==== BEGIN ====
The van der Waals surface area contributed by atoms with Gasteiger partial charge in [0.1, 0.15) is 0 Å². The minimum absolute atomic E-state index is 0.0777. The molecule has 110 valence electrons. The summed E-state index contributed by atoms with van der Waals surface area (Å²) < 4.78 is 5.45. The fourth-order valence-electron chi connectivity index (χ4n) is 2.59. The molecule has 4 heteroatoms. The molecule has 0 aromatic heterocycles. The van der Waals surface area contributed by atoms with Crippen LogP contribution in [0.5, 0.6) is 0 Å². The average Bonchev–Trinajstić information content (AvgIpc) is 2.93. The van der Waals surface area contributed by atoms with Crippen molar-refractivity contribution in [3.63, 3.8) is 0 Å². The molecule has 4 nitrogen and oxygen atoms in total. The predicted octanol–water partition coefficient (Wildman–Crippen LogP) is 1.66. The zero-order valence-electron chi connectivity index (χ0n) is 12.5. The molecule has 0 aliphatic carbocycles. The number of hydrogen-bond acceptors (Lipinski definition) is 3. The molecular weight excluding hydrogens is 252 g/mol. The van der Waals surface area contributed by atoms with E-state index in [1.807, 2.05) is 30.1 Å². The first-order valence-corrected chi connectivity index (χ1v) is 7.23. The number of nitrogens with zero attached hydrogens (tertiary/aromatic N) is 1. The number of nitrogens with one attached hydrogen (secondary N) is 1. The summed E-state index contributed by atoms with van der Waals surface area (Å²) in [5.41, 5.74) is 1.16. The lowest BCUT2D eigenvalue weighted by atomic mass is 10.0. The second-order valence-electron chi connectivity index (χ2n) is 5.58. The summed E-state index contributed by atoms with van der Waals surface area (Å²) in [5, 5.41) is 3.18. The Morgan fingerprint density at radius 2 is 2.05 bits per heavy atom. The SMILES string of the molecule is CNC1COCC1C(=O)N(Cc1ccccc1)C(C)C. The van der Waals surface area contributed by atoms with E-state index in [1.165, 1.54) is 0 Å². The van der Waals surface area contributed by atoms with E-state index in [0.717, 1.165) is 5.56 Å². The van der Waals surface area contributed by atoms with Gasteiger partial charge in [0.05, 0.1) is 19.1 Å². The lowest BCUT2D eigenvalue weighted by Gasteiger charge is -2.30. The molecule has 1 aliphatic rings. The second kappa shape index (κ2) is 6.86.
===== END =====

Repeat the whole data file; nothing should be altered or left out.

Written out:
The van der Waals surface area contributed by atoms with Gasteiger partial charge in [0.1, 0.15) is 0 Å². The minimum absolute atomic E-state index is 0.0777. The molecule has 110 valence electrons. The summed E-state index contributed by atoms with van der Waals surface area (Å²) < 4.78 is 5.45. The fourth-order valence-electron chi connectivity index (χ4n) is 2.59. The molecule has 4 heteroatoms. The molecule has 0 aromatic heterocycles. The van der Waals surface area contributed by atoms with Crippen LogP contribution in [0.5, 0.6) is 0 Å². The average Bonchev–Trinajstić information content (AvgIpc) is 2.93. The van der Waals surface area contributed by atoms with Crippen molar-refractivity contribution in [3.63, 3.8) is 0 Å². The molecule has 4 nitrogen and oxygen atoms in total. The predicted octanol–water partition coefficient (Wildman–Crippen LogP) is 1.66. The zero-order valence-electron chi connectivity index (χ0n) is 12.5. The molecule has 0 aliphatic carbocycles. The number of hydrogen-bond acceptors (Lipinski definition) is 3. The molecular weight excluding hydrogens is 252 g/mol. The van der Waals surface area contributed by atoms with E-state index in [1.807, 2.05) is 30.1 Å². The first-order valence-corrected chi connectivity index (χ1v) is 7.23. The number of nitrogens with zero attached hydrogens (tertiary/aromatic N) is 1. The number of nitrogens with one attached hydrogen (secondary N) is 1. The summed E-state index contributed by atoms with van der Waals surface area (Å²) in [5.41, 5.74) is 1.16. The lowest BCUT2D eigenvalue weighted by atomic mass is 10.0. The second-order valence-electron chi connectivity index (χ2n) is 5.58. The summed E-state index contributed by atoms with van der Waals surface area (Å²) in [5, 5.41) is 3.18. The Morgan fingerprint density at radius 2 is 2.05 bits per heavy atom. The SMILES string of the molecule is CNC1COCC1C(=O)N(Cc1ccccc1)C(C)C. The van der Waals surface area contributed by atoms with E-state index in [1.165, 1.54) is 0 Å². The van der Waals surface area contributed by atoms with E-state index in [0.717, 1.165) is 5.56 Å². The van der Waals surface area contributed by atoms with Gasteiger partial charge in [0.05, 0.1) is 19.1 Å². The lowest BCUT2D eigenvalue weighted by Gasteiger charge is -2.30. The molecule has 1 aliphatic rings. The second kappa shape index (κ2) is 6.86.